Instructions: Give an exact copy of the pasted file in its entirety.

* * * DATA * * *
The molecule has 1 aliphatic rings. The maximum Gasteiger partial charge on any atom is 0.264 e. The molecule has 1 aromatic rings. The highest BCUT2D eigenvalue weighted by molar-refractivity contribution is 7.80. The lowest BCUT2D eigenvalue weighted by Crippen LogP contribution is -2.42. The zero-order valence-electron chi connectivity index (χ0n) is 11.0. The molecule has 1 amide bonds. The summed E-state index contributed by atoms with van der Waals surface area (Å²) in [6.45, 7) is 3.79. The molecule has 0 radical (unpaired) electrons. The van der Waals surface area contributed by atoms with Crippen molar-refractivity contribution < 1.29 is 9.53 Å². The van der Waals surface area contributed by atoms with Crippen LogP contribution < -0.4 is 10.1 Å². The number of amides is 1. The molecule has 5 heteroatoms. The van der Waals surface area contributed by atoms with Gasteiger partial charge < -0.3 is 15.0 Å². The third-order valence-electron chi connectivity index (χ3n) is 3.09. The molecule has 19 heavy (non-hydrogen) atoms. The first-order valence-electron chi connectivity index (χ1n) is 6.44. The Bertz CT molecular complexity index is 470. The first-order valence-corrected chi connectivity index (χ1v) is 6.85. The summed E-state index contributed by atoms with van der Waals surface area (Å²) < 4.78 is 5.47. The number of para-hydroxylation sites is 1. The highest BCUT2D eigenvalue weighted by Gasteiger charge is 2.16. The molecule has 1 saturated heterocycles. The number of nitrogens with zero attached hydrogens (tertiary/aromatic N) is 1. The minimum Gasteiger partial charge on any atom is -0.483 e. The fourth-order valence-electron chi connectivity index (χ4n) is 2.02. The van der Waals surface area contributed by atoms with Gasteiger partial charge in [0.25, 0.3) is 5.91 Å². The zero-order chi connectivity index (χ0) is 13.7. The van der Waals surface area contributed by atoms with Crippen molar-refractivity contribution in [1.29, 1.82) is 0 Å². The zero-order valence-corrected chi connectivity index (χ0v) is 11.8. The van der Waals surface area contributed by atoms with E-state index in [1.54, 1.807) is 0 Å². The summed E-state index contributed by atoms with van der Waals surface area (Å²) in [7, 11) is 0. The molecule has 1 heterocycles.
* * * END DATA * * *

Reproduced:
The molecule has 1 aliphatic rings. The maximum Gasteiger partial charge on any atom is 0.264 e. The molecule has 1 aromatic rings. The highest BCUT2D eigenvalue weighted by molar-refractivity contribution is 7.80. The lowest BCUT2D eigenvalue weighted by Crippen LogP contribution is -2.42. The zero-order valence-electron chi connectivity index (χ0n) is 11.0. The molecule has 1 amide bonds. The summed E-state index contributed by atoms with van der Waals surface area (Å²) in [6.45, 7) is 3.79. The molecule has 0 radical (unpaired) electrons. The van der Waals surface area contributed by atoms with Crippen molar-refractivity contribution < 1.29 is 9.53 Å². The van der Waals surface area contributed by atoms with Crippen LogP contribution < -0.4 is 10.1 Å². The number of amides is 1. The molecule has 5 heteroatoms. The van der Waals surface area contributed by atoms with Gasteiger partial charge < -0.3 is 15.0 Å². The third-order valence-electron chi connectivity index (χ3n) is 3.09. The molecule has 19 heavy (non-hydrogen) atoms. The first-order valence-electron chi connectivity index (χ1n) is 6.44. The Bertz CT molecular complexity index is 470. The first-order valence-corrected chi connectivity index (χ1v) is 6.85. The summed E-state index contributed by atoms with van der Waals surface area (Å²) < 4.78 is 5.47. The number of para-hydroxylation sites is 1. The highest BCUT2D eigenvalue weighted by Gasteiger charge is 2.16. The molecule has 1 saturated heterocycles. The number of nitrogens with zero attached hydrogens (tertiary/aromatic N) is 1. The minimum Gasteiger partial charge on any atom is -0.483 e. The fourth-order valence-electron chi connectivity index (χ4n) is 2.02. The van der Waals surface area contributed by atoms with Gasteiger partial charge in [0.25, 0.3) is 5.91 Å². The zero-order chi connectivity index (χ0) is 13.7. The van der Waals surface area contributed by atoms with Crippen molar-refractivity contribution in [1.29, 1.82) is 0 Å². The zero-order valence-corrected chi connectivity index (χ0v) is 11.8. The van der Waals surface area contributed by atoms with E-state index in [1.54, 1.807) is 0 Å². The summed E-state index contributed by atoms with van der Waals surface area (Å²) in [7, 11) is 0. The molecule has 1 heterocycles.